• This article lists some specific vegetarian dishes that are common in certain parts of Italy, although it doesn’t mention asking about whether pork is used as a flavor base.
  • Info on Vegetarian Eating in Italy – Long list of article links on the topic
  • Happy Cow – List of vegetarian & vegan restaurants in Italy, by city
  • NaturaSi – “Natural” supermarket chain in Italy (in Italian only)
  • The Beehive hotel/hostel guide to Holistic Rome – In the middle of their excellent PDF guide to Rome, the couple that runs The Beehiva has a section called “Holistic Rome” that includes vegetarian restaurants.
  • Vegan Florence – This blog post contains some specific places in Florence that serve vegetarian and vegan foods, including a couple of gelato shops with soy or rice milk gelato and one with a vegan ice cream cone.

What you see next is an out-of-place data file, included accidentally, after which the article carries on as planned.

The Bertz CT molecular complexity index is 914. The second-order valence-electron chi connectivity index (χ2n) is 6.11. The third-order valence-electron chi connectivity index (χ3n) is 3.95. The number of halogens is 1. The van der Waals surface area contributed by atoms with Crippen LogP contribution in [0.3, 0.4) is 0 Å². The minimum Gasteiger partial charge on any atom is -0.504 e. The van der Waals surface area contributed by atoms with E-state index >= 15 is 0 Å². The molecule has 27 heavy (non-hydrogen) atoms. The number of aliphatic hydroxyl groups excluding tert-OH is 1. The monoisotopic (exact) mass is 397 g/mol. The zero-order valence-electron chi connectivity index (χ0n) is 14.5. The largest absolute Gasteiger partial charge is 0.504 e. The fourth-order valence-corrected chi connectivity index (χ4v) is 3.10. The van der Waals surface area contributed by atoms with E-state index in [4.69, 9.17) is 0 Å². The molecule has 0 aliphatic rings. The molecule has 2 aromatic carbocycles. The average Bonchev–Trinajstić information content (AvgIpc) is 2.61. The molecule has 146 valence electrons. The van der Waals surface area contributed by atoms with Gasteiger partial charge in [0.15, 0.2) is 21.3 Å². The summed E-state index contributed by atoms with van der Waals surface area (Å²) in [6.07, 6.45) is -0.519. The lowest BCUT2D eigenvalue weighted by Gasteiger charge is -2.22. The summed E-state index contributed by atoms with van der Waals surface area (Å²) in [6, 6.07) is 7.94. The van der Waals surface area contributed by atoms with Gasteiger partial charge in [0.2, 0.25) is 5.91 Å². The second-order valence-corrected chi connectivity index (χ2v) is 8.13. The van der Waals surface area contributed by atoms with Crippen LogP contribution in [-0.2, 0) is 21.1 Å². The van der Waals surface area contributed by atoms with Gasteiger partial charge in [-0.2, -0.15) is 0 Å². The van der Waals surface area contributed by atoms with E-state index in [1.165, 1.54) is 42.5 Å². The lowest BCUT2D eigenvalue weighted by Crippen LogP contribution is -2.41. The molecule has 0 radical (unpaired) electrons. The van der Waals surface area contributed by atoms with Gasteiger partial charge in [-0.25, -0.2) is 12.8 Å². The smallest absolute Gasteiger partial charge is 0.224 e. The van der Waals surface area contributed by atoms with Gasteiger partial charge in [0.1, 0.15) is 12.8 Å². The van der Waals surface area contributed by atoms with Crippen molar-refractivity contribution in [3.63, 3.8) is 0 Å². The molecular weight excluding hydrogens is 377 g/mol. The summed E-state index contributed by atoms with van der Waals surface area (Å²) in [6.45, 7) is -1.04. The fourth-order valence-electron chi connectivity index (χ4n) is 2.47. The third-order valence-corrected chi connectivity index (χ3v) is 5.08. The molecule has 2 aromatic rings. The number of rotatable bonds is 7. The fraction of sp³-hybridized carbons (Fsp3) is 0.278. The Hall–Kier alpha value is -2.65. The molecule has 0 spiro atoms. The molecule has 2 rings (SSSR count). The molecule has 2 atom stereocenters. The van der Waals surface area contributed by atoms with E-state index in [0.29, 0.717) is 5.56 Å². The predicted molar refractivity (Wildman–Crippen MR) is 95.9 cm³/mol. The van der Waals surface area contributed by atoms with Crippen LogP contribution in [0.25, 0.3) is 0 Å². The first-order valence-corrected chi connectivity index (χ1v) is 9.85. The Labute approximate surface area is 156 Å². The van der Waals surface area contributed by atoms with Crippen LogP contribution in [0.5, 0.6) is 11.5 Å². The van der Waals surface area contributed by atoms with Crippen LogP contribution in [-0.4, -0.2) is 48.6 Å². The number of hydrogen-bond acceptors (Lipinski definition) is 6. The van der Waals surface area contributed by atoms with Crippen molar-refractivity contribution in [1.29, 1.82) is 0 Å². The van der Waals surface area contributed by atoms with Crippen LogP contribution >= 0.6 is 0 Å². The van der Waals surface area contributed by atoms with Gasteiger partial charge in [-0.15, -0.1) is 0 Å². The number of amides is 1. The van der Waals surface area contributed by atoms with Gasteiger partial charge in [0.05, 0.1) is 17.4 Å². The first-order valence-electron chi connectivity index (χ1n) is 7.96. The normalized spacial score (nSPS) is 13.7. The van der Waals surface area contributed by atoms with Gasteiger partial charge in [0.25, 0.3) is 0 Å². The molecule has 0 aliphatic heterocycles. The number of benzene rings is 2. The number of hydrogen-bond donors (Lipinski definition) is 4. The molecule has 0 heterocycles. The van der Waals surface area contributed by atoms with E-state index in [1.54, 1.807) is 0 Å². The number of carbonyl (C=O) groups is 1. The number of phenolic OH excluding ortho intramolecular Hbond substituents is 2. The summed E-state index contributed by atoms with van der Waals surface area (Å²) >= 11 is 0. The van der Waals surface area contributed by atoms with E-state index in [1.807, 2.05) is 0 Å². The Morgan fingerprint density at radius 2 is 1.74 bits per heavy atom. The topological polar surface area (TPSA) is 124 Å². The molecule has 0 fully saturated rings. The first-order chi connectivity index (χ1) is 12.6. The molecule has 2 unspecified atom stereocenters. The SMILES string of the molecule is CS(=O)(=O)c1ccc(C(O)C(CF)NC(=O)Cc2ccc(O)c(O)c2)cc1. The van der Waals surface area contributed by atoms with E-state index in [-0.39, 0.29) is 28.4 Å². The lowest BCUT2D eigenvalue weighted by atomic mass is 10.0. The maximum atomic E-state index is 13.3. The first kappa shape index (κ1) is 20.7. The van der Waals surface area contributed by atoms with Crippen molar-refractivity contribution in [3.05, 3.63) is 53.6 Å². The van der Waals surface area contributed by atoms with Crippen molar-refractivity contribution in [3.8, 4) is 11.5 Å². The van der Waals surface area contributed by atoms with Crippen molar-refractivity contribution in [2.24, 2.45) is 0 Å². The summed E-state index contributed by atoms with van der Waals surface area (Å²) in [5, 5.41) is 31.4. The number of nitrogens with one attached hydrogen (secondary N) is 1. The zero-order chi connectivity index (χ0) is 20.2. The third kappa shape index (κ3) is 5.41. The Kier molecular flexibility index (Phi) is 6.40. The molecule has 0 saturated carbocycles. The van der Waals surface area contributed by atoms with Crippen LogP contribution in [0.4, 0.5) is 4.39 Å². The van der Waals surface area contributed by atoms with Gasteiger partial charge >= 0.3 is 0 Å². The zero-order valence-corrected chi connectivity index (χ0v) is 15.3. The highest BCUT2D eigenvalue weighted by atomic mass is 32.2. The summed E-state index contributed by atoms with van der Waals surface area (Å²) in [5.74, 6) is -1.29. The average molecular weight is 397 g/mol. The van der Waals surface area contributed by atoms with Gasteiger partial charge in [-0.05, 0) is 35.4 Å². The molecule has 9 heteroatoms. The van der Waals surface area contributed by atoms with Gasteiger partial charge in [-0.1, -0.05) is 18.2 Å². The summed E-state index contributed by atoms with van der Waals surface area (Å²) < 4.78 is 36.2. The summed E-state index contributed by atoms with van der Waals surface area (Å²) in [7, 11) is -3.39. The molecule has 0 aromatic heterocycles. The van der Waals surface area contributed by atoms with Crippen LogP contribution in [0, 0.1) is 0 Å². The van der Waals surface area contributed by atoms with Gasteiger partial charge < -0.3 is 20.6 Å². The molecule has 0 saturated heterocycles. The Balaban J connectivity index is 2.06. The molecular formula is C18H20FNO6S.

Religious Dietary Restrictions

Italy is an overwhelmingly Catholic country, but larger cities often have significant enough populations of Jews and Muslims that Kosher and halal dining aren’t impossible. In parts of the country where there aren’t restaurants labeled as Kosher or halal, travelers can use the information about vegetarian dining listed above – and learn to be especially careful when asking about the inclusion of pork in dishes that sound like they’re all vegetables.

This is another instance where having a food allergy card (resources listed above) translated into Italian would be a very good idea.

Some religious diet resources for Italy travel:

  • Kosher Restaurants in Italy – List of Kosher restaurants in Italy, with a map (primarily in Florence, Milan, Rome, & Venice)
  • Jewish Italy – Use the “Select a Category” drop-down menu to find Kosher stores & caterers in addition to restaurants
  • Shamash – Search tool allows for broad (i.e. all of Italy) or narrow (i.e. specific cities) searches for Kosher restaurants
  • Zabihah – List of halal markets & restaurants in Italy, by region
  • Chowhound thread on halal dining in Italy – Includes some suggestions on dishes to look for that don’t contain pork

Have I forgotten anything?

I’m not a dietary expert, so chances are very good I’ve forgotten something here. If you have a great tip or resource for people traveling in Italy with a restrictive diet of any kind, please let me know!